Francis Henry Jermy-Proby (1769 - 1834)

Francis Henry Proby was the youngest son of Captain Charles Proby, the Commissioner of Chatham Shipyard. He was born in 1769 in Chatham, and was admitted to St Peter's College of Westminster School on 1 June 1779. He left the school in 1786, having been granted the Jermy arms in 1784 by King George III, when he was styled as Henry Francis Proby of Leghorn, Italy. The legal granting of the Jermy arms was because it was a pre-requisite of him receiving the bulk of the estate of Francis Jermy, merchant of Leghorn, who had bequeathead it to him, as his godson, in 1781.

Francis was admitted to St Johns, Cambridge in March 1786, and seems to have left without graduating by March 1791. He was also admitted to The Inner Temple in April 1786.

What happened to him after his university days is something of a mystery because he seems to disappear from historical records. A biography of his sister Elizabeth Proby, who married Admiral Chichagov of the Russian Navy, has very little to say about him, other than that he was a shadowy figure who seems to have been separated from the rest of the family, and that he was periodically at the family home in Chatham in the 1790's, but that nothing else was known about him.

However, a recent search for him on Google established that he had voted in the General Election of 1812 in Borrowstouness, West Lothian. (He voted for the Honourable William Frederick Mackenzie, who was duly returned for Ross-shire.) A subsequent search of the Scottish probate records established that he died in July 1834 at the Quart Alehouse, Old Deer, Aberdeenshire, and an inventory and will were probated in May 1835.

Although he never married, Francis appears to have spent most of his considerable inheritence from Francis Jermy of Leghorn since the probate inventory totals only £156 14s 7d. After bequests of personal items to his sisters and servants, most of his estate was left to his godson Francis Henry, the son of his housemaid Mary Christie, nee Nicol. Interestingly, his will which was apparently written in May 1831, includes the passage "What I leave to my servant for her faithful and honest services and as a compensation to her for enduring so long the malicious and unfounded scandal raised against her the whole time I have been in the neighbourhood, will be nothing divided amongst many, while it will also help her, young, just married and with the prospect of a family, to struggle against the difficulties of life ...." Francis Henry Christie was baptised in the Old Deer church on 14 April 1831 to John and Mary Christie, who had married on 1 December 1830 in the Old Deer church.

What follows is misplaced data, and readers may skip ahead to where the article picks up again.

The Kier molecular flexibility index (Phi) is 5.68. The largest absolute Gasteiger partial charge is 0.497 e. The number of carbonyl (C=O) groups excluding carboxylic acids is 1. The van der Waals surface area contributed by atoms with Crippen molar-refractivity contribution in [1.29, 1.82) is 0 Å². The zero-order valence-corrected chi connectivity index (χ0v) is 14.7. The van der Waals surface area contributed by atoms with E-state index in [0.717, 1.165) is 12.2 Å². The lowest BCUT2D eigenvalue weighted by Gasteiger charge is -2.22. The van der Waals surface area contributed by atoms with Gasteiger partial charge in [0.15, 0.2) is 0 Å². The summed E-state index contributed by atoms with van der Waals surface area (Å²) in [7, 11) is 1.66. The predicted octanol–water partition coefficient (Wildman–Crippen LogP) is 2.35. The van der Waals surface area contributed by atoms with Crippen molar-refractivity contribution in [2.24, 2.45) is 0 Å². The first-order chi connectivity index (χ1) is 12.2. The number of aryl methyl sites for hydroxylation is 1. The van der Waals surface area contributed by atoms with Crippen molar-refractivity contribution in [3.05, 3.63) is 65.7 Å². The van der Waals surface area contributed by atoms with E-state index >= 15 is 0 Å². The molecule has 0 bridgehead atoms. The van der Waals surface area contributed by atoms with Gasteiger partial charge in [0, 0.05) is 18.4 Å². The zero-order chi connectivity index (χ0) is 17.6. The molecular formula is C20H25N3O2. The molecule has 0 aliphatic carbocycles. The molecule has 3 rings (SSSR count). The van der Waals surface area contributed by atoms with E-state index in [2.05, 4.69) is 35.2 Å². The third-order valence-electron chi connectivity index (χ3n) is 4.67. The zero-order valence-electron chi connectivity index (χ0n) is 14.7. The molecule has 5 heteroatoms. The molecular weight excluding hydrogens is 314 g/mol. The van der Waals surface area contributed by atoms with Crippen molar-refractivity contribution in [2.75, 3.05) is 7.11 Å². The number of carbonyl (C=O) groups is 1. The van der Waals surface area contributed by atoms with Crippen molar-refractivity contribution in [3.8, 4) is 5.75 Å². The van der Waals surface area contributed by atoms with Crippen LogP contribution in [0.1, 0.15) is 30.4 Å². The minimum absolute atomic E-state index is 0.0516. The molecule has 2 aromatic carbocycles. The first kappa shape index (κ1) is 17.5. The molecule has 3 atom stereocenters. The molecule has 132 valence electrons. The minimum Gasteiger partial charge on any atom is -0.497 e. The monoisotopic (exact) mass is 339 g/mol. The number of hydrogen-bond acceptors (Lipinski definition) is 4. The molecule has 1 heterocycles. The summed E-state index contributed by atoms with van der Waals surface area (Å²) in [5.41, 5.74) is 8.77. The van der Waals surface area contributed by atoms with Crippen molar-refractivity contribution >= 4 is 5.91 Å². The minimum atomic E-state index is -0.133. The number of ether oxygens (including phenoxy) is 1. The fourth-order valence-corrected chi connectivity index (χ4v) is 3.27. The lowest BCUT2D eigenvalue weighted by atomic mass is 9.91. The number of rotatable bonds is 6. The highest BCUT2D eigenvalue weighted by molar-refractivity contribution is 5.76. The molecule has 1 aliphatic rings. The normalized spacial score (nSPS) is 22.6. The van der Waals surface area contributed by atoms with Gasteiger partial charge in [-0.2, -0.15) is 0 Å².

Ref: Woods, Joanna. 2000. The Commissioner's Daughter - The Story of Elizabeth Proby and Admiral Chichagov. The Stonesfield Press.

The Commissioner's House, Chatham Dockyard, where the Proby family lived between 1771 and 1799

Francis' father Charles Proby had a distinguised naval career. He joined the navy aged 10, and five years later (in 1740) was a midshipman on board Commodore Anson's ship, on his voyage in the Southern Ocean. He was the person who, at the mast head, first saw Pizarro's prize ship the Covadonga, taken afterwards by the Centurion, and found to be carrying 1,313,843 pieces of eight and 35,682 ounces of silver. On the 17th November 1746, he was promoted captain of the Lyme, and in August 1756 was appointed to the Syren frigate, and before the end of the year, to the Medway of 60 guns.

In 1757, he was one of the commanders under Sir E Hawke in the expedition against the French port Rochefort. In 1760, he commanded the Thunderer, 74 guns. On reconnoitring the harbours of Cadiz in July 1761, finding the enemy had put to sea, he pursued them, and coming up with the Achilles on the 7th, captured her, after a severe and gallant action, in which himself, his second, and third lieutenants, were wounded. Captain Proby had seventeen men killed, and one hundred and thirteen wounded, of which many afterwards died.

In 1766, he was appointed to the Yarmouth, a guardship at Chatham; and in 1769, he succeeded Commodore Spey in the Mediterranean, as commander in chief, with his broad pendant on board the Pembroke, 60 guns. In 1771, he was made comptroller of the victualling accounts, and before the year elapsed was appointed commissioner in Chatham.

Captain Proby must have met Francis Jermy in Leghorn on a number of occasions during his naval career, and was presumably able to assist his business of shipping goods between Italy and Britain. This no doubt influenced Francis Jermy in making Charles' son Francis Henry Proby his godson, and ultimately the main beneficiary of his will.